Mary Meeker’s 2016 Internet Trends Presentation

"Blue Marble - 2002", Image by NASA Goddard Space Flight Center

“Blue Marble – 2002”, Image by NASA Goddard Space Flight Center

On June 1, 2016, at the 2016 Code Conference held this week in California, Mary Meeker, a world-renowned Internet expert and partner in the venture capital firm Kleiner Perkins, presented her fifteenth annual in-depth and highly analytical presentation on current Internet trends. It is an absolutely remarkable accomplishment that is highly respected throughout the global technology industry and economy. The video of her speech is available here on Recode.com

Her 2016 Internet Trends presentation file is divided into a series of eight main sections covering, among many other things: Internet user and financial growth rates, online advertising, generational market segments and technological preferences, new products and vendors, mobile screens for nearly everything, e-commerce, big data, privacy issues, video growth on social media platforms, messaging systems , smartphone growth,  voice interfaces, consumer spending, online security, connectivity, Facebook’s v. Google’s growth rates, and massive consumer markets in China and India. That is just the tip of the tip of the iceberg in this 213-slide file.

Ms. Meeker’s assessments and predictions here form an extraordinarily comprehensive and insightful piece of work. There is much here for anyone and everyone to learn and consider in the current and trending states nearly anything and everything online. Moreover, there are likely many potential opportunities for new and established businesses, as well as other institutions, within this file.

I very highly recommend that you set aside some time to thoroughly read through Ms. Meeker’s full presentation. You will be richly rewarded with knowledge and insight that can potentially yield a world of informative and practical dividends.

Summary of the Media and Tech Preview 2016 Discussion Panel Held at Frankfurt Kurnit in NYC on December 2, 2015

"dtv svttest", Image by Karl Baron

“dtv svttest”, Image by Karl Baron

GPS everywhere notwithstanding, there are still maps on the walls in most buildings that have a red circle somewhere on them accompanied by the words “You are here”. This is to reassure and reorient visitors by giving them some navigational bearings. Thus you can locate where you are at the moment and then find your way forward.

I had the pleasure of attending an expert panel discussion last week, all of whose participants did an outstanding job of analogously mapping where the media and technology are at the end of 2015 and where their trends are heading going into the New Year. It was entitled Digital Breakfast: Media and Tech Preview 2016, was held at the law firm of Frankfurt Kurnit Klein & Selz in midtown Manhattan. It was organized and presented by Gotham Media, a New York based firm engaged in “Digital Strategy, Marketing and Events” as per their website.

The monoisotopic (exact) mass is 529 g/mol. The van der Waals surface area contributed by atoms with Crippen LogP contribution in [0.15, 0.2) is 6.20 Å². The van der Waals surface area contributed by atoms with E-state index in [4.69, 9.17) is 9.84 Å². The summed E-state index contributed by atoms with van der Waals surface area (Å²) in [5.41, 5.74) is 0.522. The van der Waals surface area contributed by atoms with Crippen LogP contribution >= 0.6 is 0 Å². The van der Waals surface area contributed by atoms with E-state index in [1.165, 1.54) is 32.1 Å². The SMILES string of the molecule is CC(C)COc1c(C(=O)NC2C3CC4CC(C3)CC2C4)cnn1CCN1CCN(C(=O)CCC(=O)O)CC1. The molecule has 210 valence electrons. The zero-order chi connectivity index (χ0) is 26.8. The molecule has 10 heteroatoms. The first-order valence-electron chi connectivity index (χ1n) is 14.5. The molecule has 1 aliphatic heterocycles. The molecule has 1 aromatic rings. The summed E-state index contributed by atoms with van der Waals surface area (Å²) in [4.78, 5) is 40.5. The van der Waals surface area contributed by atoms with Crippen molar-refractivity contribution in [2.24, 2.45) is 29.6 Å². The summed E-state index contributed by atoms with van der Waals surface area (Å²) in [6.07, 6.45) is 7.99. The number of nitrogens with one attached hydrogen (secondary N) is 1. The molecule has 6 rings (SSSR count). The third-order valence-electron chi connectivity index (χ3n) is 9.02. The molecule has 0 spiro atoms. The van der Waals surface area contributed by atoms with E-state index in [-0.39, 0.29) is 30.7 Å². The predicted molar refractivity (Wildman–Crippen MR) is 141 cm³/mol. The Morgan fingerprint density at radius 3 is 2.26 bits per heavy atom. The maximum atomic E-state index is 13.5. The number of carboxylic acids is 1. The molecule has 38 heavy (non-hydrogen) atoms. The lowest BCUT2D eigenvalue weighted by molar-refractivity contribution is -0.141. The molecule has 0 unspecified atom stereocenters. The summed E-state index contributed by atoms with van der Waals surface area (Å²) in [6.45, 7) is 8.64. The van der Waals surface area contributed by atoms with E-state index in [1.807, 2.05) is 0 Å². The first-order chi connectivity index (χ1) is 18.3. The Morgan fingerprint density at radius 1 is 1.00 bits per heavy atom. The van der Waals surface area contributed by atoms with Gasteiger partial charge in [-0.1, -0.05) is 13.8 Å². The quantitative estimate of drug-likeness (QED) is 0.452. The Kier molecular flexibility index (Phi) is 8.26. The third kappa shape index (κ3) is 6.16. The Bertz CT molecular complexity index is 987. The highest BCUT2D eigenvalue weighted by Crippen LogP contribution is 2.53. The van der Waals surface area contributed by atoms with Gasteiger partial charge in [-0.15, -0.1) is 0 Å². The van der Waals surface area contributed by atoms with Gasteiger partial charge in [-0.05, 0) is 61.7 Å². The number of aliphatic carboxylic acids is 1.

This hour and a half presentation was a top-flight and highly enlightening event from start to finish. My gratitude and admiration for everyone involved in making this happen. Bravo! to all of you.

The panelists’ enthusiasm and perspectives fully engaged and transported the entire audience. I believe that everyone there appreciated and learned much from all of them. The participants included:

The following is a summary based on my notes.

Part 1:  Assessments of Key Media Trends and Events in 2015

The event began on an unintentionally entertaining note when one of the speakers, Jesse Redniss, accidentally slipped out his chair. Someone in the audience called out “Do you need a lawyer?”, and considering the location of the conference, the room erupted into laughter.¹

Once the ensuing hilarity subsided, Mr. Goldblatt began by asking the panel for their media highlights for 2015.

  • Ms. Bond said it was the rise of streaming TV, citing Netflix and Amazon, among other industry leaders. For her, this is a time of interesting competition as consumers have increasing control over what they view. She also believes that this is a “fascinating time” for projects and investments in this market sector. Nonetheless, she does not think that cable will disappear.
  • Mr. Kurnit said that Verizon’s purchase of AOL was one of the critical events of 2015, as Verizon “wants to be 360” and this type of move might portend the future of TV. The second key development was the emergence of self-driving cars, which he expects to see implemented within the next 5 to 15 years.
  • Mr. Redniss concurred on Verizon’s acquisition of AOL. He sees other activity such as the combination of Comcast and Universal as indicative of an ongoing “massive media play” versus Google and Facebook. He also mentioned the significance of Nielsen’s Total Audience Measure service.²
  • Mr. Sreenivasan stated that social media is challenging, as indicated by the recent appearance of “Facebook fatigue” affecting its massive user base. Nonetheless, he said “the empire strikes back” as evidenced in their strong financial performance and the recent launch of Chan Zuckerberg LLC to eventually distribute the couple’s $45B fortune to charity. He also sees that current market looking “like 2006 again” insofar as podcasts, email and blogs making it easy to create and distribute content.